“If you really want the return of all the old abominations of the past, just have a little patience and you’ll be witness to new abominations which, perhaps, will be even more abominable than the old abominations,” says Alexander Zinoviev in his novel The Madhouse.
Are we witnessing the return of apartheid dirty tricks and a climate of fear under the current ANC leadership?
For me the worst abomination is Premier Helen Zille singing the praises of colonialism. It is an insult to those of us who saw Zille as a symbol of a new SA — a white woman who transcended the race politics of this country, the modern Beyers Naude.
She fooled me into believing she embraced the vision of Nelson Mandela and Helen Suzman. Her autobiography, Not Without a Fight, made the right noises saying “our constitution is not a colonial imposition”. This is the Zille I supported.
For her to turn around and say colonialism was a gift to the oppressed. What happened? Does she really mean it? Or is she bored and craves attention? Does she miss being in the spotlight? Or is she deliberately undermining the new DA leadership?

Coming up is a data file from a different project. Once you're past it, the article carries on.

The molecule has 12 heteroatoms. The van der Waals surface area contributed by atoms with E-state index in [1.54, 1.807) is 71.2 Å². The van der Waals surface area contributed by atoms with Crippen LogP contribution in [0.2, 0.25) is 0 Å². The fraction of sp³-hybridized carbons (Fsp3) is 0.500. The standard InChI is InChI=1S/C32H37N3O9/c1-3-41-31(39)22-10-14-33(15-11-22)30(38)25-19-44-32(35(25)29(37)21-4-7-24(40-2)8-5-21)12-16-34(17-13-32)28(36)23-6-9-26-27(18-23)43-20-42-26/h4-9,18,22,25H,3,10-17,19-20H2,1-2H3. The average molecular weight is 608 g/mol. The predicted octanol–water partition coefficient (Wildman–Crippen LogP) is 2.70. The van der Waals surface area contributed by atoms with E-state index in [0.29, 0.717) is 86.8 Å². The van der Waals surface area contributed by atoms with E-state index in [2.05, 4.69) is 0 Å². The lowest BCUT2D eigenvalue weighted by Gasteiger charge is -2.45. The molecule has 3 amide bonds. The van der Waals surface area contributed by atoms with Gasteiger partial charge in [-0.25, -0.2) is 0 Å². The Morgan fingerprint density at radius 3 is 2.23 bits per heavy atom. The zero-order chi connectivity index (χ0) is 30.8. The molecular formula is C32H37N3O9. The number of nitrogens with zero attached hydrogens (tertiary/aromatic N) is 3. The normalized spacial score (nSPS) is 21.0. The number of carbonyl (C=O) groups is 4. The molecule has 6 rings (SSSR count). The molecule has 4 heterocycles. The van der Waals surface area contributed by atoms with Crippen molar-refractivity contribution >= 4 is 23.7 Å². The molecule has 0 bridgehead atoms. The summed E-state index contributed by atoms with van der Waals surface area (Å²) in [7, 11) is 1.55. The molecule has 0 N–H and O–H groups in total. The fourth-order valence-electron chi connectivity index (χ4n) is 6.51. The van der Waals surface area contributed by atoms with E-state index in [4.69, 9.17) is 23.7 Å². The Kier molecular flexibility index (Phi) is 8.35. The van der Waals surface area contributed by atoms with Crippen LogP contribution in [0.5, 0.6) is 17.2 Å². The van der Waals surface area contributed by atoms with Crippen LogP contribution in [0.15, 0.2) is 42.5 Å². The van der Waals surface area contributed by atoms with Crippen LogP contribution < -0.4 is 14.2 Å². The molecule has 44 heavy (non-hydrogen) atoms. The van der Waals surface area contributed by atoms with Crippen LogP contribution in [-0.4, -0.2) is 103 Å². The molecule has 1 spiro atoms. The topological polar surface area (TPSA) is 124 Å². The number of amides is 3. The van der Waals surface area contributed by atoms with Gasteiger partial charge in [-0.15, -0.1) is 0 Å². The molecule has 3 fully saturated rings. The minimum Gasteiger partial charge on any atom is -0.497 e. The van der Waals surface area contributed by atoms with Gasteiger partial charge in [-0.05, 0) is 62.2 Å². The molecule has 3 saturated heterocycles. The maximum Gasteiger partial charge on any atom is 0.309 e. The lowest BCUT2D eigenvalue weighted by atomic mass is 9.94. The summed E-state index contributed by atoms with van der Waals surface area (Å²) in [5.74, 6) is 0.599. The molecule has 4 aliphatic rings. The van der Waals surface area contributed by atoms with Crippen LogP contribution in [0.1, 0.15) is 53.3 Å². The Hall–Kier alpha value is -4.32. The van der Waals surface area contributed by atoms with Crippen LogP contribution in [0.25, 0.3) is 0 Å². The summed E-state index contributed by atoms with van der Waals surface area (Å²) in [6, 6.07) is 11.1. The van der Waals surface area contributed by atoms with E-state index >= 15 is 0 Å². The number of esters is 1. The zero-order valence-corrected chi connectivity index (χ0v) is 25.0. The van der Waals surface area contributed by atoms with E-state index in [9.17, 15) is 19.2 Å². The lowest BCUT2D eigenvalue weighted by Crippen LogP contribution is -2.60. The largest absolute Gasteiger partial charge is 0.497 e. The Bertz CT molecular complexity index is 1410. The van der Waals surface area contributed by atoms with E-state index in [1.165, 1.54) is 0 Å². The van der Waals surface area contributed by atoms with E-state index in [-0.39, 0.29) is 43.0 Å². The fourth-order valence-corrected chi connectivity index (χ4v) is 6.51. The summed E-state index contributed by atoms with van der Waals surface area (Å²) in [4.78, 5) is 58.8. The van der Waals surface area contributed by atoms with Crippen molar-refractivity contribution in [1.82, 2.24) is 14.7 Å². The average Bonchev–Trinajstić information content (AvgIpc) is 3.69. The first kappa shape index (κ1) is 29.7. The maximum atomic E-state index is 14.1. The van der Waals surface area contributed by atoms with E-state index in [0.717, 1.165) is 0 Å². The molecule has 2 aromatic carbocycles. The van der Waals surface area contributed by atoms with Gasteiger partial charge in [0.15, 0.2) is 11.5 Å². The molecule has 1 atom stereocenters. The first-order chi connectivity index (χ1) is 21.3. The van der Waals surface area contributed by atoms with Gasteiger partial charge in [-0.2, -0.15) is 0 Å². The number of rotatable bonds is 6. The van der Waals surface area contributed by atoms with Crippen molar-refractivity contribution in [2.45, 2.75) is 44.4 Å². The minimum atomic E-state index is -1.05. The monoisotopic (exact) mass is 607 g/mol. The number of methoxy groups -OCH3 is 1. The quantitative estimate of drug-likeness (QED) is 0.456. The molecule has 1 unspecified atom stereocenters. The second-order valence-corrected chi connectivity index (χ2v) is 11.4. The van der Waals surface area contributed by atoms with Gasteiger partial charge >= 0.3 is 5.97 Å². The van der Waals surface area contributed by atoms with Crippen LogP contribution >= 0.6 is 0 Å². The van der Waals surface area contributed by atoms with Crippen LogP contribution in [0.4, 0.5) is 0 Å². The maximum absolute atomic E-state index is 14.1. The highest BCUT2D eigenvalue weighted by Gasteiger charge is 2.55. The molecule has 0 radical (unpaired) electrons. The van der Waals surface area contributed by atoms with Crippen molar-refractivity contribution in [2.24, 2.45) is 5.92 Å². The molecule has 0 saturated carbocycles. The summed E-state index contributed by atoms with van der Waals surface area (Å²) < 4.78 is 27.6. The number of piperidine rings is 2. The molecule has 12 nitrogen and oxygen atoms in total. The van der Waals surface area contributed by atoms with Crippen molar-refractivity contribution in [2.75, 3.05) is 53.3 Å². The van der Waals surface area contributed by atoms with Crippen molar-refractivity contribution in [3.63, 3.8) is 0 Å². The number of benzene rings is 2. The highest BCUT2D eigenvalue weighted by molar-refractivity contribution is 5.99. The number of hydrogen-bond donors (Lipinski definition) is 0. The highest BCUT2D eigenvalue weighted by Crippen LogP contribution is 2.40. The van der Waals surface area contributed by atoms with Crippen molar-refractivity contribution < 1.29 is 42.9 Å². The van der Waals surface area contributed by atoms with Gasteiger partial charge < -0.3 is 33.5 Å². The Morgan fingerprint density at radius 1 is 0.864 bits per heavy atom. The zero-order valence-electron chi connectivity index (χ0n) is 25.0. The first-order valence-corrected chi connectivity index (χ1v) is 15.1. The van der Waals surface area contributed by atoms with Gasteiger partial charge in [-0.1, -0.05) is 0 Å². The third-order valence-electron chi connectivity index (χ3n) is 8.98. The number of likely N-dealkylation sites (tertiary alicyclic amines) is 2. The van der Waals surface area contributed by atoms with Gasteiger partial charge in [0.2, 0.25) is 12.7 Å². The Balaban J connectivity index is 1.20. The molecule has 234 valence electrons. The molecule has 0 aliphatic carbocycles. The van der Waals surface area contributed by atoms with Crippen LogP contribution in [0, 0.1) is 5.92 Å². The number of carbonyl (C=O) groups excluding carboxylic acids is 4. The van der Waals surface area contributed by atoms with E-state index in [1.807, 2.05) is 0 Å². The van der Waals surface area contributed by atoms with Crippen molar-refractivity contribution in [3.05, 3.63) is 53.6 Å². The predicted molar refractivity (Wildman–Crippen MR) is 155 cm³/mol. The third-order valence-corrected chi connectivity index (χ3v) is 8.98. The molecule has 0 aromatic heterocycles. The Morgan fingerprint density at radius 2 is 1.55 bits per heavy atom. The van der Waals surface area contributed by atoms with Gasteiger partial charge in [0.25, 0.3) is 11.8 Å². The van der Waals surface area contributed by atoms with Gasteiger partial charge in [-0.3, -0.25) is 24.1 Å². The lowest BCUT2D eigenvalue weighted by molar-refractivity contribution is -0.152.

But I should have seen the warning signs. I must tread carefully here, Zille does not take kindly to criticism. I remember how she crucified political analyst Eusebius Mckaiser.
Her response to the DA’s criticism speaks volumes about her apology. In the words of Zinoviev, she is in “defence of impure reason”.
How can someone defend colonialism in 2017? Former Sunday Times editor Mondli Makhanya fired the brilliant David Bullard for echoing similar sentiments.
A defence of colonialism cannot be defined as freedom of speech. As a product of Sol Plaatje’s Native Life in South Africa, I find
If Zille believes this colonialism claptrap then it makes sense when she said she “made Lindiwe Mazibuko”, as it was alleged. Only a colonialist mindset will harbour such thoughts.
What does it say about the DA if its black leader is portrayed as a laboratory creation from a colonialist experiment?
Zille’s comments are a game-changer to me. A Lance Armstrong moment — a lie that masqueraded as a truth for years.
Dr Lucas Ntyintyane